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n. pl. ser·a·phim (-ə-fĭm) or ser·aphs
1. Bible A celestial being having three pairs of wings.
2. seraphim Christianity The first of the nine orders of angels in medieval angelology.

[Back-formation from pl. seraphim, from Middle English seraphin, from Old English, from Late Latin seraphīn, seraphīm, from Greek serapheim, from Hebrew śərāpîm, pl. of śārāp, fiery serpent, seraph, from śārap, to burn; see śrp in Semitic roots.]

se·raph′ic (sə-răf′ĭk), se·raph′i·cal (-ĭ-kəl) adj.
se·raph′i·cal·ly adv.
American Heritage® Dictionary of the English Language, Fifth Edition. Copyright © 2016 by Houghton Mifflin Harcourt Publishing Company. Published by Houghton Mifflin Harcourt Publishing Company. All rights reserved.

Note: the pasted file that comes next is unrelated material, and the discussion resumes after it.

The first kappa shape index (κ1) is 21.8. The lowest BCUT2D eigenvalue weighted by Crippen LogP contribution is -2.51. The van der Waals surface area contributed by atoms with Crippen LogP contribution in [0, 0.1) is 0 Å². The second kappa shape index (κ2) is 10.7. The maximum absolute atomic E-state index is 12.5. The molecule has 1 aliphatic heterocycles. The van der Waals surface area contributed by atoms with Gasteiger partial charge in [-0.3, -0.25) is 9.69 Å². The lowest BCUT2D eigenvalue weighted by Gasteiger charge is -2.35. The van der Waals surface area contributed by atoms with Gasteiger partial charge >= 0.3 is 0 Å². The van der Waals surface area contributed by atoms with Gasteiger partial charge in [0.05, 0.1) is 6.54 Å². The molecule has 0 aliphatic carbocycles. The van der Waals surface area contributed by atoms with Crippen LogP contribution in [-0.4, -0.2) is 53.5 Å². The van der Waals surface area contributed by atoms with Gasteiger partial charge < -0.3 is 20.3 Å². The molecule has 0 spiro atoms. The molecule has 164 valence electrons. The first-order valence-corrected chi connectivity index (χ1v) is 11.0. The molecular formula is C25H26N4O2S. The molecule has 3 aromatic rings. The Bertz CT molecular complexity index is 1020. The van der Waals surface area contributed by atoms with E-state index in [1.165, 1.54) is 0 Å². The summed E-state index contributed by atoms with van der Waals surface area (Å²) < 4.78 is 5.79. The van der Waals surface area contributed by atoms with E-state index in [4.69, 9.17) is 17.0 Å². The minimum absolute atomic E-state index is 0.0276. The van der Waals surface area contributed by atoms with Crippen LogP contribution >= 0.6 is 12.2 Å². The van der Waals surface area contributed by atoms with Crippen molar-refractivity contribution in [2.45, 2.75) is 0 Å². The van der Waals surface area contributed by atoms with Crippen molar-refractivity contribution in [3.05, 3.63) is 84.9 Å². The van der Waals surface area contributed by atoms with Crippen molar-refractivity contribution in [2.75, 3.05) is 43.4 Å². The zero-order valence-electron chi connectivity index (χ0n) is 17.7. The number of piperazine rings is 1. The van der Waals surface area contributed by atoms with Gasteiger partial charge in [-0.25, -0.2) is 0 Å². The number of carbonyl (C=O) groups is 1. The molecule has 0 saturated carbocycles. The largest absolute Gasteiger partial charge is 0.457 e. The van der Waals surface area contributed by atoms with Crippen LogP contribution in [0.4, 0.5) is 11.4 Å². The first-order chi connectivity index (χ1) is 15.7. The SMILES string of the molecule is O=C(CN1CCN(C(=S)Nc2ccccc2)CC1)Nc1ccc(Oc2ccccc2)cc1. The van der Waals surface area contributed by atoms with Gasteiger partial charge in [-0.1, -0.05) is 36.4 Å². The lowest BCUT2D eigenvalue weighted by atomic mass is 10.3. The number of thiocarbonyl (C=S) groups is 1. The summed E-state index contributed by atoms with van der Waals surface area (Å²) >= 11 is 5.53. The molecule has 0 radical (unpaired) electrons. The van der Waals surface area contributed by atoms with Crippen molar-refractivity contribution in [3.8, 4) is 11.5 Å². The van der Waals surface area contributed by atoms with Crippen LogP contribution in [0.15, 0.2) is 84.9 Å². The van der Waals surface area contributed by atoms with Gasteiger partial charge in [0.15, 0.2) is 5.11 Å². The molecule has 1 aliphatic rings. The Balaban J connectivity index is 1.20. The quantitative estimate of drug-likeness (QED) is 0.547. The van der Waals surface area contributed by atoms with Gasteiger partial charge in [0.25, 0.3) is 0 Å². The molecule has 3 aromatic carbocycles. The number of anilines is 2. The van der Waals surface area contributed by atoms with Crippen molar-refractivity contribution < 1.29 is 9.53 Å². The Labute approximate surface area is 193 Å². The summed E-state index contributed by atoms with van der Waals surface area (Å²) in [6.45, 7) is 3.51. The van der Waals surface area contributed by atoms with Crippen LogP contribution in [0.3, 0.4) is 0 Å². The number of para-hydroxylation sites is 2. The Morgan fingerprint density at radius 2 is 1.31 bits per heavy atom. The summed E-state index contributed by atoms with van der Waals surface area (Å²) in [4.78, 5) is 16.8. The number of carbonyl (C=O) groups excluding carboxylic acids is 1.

ThesaurusAntonymsRelated WordsSynonymsLegend:
Adj.1.seraphical - of or relating to an angel of the first order; "he imagined a seraphic presence in the room"
Based on WordNet 3.0, Farlex clipart collection. © 2003-2012 Princeton University, Farlex Inc.
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Jessopp "has never been able to feel much enthusiasm for Donne as a poet" whereas to me, even to his last seraphical hour in his bedchamber at St.
William Cartwright, already noted for his |florid and seraphical sermons', preached on his return with the King from Edgehill.(3) William Strode, another priest, was waiting, in his capacity as University Orator, to answer with a |gratulatory Replication' the King's speech to the City and the University upon his arrival.